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HIV support coffers bare at most stressful time

Wed 9 Dec 2009 In: New Zealand Daily News View at NDHA

The country's biggest HIV people's support organisation has hit a financial crisis in the lead-up to Christmas, creating a bleak outlook for stressed people with HIV. Body Positive Auckland's chief executive Bruce Kilmister has confirmed that he has not drawn a salary for six months due to shortfalls from funding bodies which have in turn been hit by the economic recession. Body Positive had to let go several part time staffers earlier in the year. Now the gay-focussed group's ability to provide sufficient medical and other backup for HIV positive people facing financial and health stresses has become extremely limited at its busiest time of the year. Many HIV positive people, the vast majority of whom are gay men, are on limited incomes or health benefits and are unable to access professional care without subsidies provided by Body Positive. Already the organisation has had to significantly cut back on non-GP healthcare subsidies. "Despite Christmas and the holiday season being a time of happiness for most people, for those struggling with ill-health and depleted bank balances the stress of the next few weeks, and the aftermath of Christmas and New Year can lead those with HIV or AIDS to despair," says Kilmister. CASH-STRAPPED SERVICE While funding is still in place for some specific projects such as HIV testing, the Body Positive cupboard is almost bare for medical and associated support and for even the simplest things such as light bulbs and toilet paper. As a cost-saving measure, BP has already relinquished one third of its rented office and support services space which, before the recession's effects became apparent, had been extended to meet the growing needs of the record number of men now living with HIV. For each of the past four years almost 100 more gay and bi men nationally have been diagnosed with HIV infection and there is no indication that that pattern will change in the near future. "We realise that other organisations such as OutlineNZ have been struggling too, and felt it would have been inappropriate to reveal our own situation while the glbt community was already being so generous," says Kilmister, who had hoped some relief may have become available through funding sources. "But that has not occurred and many HIV positive people will be facing a bleak few months without the support we have always been able to provide in past years."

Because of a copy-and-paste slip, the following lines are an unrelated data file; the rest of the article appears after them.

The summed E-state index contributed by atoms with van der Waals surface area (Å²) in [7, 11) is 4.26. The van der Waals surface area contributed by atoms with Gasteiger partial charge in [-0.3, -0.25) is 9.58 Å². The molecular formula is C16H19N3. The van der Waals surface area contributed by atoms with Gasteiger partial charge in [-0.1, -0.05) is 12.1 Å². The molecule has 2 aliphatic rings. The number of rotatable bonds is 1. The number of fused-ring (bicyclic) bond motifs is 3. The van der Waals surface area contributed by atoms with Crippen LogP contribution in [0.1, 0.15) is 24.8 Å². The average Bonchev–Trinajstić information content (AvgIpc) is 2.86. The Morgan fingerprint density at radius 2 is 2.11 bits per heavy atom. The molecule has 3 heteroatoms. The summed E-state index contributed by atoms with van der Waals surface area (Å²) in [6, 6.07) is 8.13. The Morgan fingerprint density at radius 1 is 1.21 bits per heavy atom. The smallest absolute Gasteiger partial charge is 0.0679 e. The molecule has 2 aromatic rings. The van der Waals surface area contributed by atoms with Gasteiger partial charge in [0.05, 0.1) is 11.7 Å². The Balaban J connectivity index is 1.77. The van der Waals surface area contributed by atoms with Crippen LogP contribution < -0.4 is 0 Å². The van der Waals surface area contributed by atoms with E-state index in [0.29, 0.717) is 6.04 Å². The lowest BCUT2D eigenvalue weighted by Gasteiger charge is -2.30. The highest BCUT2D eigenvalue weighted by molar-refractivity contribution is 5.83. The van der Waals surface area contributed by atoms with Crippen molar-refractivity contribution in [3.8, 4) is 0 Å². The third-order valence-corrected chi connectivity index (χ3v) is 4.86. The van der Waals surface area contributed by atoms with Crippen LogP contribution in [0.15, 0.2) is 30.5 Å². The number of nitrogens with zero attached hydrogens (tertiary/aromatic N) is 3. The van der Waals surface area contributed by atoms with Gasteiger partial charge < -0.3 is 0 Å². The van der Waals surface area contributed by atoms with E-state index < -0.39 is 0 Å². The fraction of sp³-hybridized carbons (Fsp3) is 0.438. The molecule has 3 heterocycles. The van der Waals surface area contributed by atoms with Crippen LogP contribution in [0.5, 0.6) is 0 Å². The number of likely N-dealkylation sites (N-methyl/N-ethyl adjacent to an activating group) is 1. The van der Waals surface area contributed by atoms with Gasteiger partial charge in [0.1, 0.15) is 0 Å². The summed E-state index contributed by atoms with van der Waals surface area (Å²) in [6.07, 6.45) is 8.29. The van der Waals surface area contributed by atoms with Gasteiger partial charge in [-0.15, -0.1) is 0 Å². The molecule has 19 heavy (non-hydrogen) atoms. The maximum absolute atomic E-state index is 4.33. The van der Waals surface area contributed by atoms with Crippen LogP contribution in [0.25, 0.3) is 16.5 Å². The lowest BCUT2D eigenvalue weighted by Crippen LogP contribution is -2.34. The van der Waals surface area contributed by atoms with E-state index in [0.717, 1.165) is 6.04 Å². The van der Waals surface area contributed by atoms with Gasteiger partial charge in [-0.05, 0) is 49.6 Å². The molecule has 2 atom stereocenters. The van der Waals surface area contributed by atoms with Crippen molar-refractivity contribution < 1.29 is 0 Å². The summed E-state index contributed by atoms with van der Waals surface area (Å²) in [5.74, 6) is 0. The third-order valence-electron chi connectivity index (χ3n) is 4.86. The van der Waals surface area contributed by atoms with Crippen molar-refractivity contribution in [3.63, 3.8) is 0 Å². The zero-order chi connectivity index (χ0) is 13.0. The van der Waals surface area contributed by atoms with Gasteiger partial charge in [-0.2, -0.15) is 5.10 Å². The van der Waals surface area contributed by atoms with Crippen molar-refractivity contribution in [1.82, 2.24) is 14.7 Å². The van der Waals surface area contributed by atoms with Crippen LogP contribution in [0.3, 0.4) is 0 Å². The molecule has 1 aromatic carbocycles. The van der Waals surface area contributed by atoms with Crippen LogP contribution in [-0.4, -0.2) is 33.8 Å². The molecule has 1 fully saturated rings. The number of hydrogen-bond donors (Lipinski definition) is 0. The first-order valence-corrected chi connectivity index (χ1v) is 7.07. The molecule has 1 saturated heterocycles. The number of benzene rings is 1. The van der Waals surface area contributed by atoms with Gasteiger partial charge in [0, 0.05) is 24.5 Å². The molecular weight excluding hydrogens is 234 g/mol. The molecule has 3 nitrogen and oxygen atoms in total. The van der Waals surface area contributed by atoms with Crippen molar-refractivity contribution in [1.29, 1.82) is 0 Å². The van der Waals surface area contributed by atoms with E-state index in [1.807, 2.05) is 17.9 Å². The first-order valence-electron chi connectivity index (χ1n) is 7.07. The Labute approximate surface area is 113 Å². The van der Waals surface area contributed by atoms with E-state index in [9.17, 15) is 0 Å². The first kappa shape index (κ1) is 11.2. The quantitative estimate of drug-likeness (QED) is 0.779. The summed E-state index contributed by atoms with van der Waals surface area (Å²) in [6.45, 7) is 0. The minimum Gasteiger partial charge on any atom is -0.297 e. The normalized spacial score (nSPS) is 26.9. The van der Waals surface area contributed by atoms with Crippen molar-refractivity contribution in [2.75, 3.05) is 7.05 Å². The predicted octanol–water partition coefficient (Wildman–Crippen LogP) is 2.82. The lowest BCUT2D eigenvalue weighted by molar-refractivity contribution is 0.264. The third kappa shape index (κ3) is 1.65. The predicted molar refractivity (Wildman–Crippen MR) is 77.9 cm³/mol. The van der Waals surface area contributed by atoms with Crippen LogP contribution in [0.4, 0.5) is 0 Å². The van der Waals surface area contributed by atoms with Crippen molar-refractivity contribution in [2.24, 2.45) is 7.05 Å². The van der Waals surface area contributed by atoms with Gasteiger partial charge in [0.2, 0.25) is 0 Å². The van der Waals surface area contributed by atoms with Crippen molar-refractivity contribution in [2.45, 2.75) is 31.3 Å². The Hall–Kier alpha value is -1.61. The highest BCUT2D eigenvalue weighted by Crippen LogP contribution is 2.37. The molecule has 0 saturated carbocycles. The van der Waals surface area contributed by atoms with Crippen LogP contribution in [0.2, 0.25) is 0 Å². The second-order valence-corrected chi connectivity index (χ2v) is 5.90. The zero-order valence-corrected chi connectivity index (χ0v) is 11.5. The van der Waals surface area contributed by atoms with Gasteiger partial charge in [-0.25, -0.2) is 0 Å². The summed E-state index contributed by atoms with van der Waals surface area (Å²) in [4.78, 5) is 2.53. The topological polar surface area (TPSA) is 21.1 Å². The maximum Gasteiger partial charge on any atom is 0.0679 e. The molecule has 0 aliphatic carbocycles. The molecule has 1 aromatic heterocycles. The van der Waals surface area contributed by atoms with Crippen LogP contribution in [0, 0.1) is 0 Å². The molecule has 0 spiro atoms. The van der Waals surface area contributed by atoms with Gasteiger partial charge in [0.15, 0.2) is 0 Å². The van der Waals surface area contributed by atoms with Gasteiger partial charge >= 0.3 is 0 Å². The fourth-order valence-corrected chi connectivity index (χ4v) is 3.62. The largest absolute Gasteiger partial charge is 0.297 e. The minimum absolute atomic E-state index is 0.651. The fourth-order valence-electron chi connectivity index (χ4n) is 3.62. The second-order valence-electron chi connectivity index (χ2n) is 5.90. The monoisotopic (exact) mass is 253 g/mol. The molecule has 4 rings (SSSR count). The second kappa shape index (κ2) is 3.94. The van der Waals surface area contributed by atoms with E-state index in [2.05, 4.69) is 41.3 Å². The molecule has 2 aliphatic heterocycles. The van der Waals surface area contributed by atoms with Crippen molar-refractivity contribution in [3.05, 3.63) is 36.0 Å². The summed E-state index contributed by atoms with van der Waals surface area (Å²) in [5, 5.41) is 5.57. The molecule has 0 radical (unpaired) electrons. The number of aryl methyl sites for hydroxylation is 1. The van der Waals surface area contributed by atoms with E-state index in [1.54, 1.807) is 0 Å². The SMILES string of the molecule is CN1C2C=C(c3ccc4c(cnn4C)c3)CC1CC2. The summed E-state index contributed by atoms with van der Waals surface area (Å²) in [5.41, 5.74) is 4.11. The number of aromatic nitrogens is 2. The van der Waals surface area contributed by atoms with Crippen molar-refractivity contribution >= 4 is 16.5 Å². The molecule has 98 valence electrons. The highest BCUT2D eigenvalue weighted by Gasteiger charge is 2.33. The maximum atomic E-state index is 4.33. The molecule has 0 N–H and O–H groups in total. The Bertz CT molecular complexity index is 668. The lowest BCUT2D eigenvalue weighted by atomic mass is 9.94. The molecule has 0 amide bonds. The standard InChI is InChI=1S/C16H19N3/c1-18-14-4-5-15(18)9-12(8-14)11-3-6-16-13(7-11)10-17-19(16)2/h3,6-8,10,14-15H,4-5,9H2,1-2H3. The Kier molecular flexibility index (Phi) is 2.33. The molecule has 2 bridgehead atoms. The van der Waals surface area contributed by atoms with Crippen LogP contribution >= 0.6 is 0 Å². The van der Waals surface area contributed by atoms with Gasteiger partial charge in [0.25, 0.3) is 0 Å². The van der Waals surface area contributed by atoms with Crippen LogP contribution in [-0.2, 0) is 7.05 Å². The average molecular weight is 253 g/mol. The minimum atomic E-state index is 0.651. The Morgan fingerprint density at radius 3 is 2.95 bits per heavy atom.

Credit: Daily News staff

First published: Wednesday, 9th December 2009 - 12:05pm

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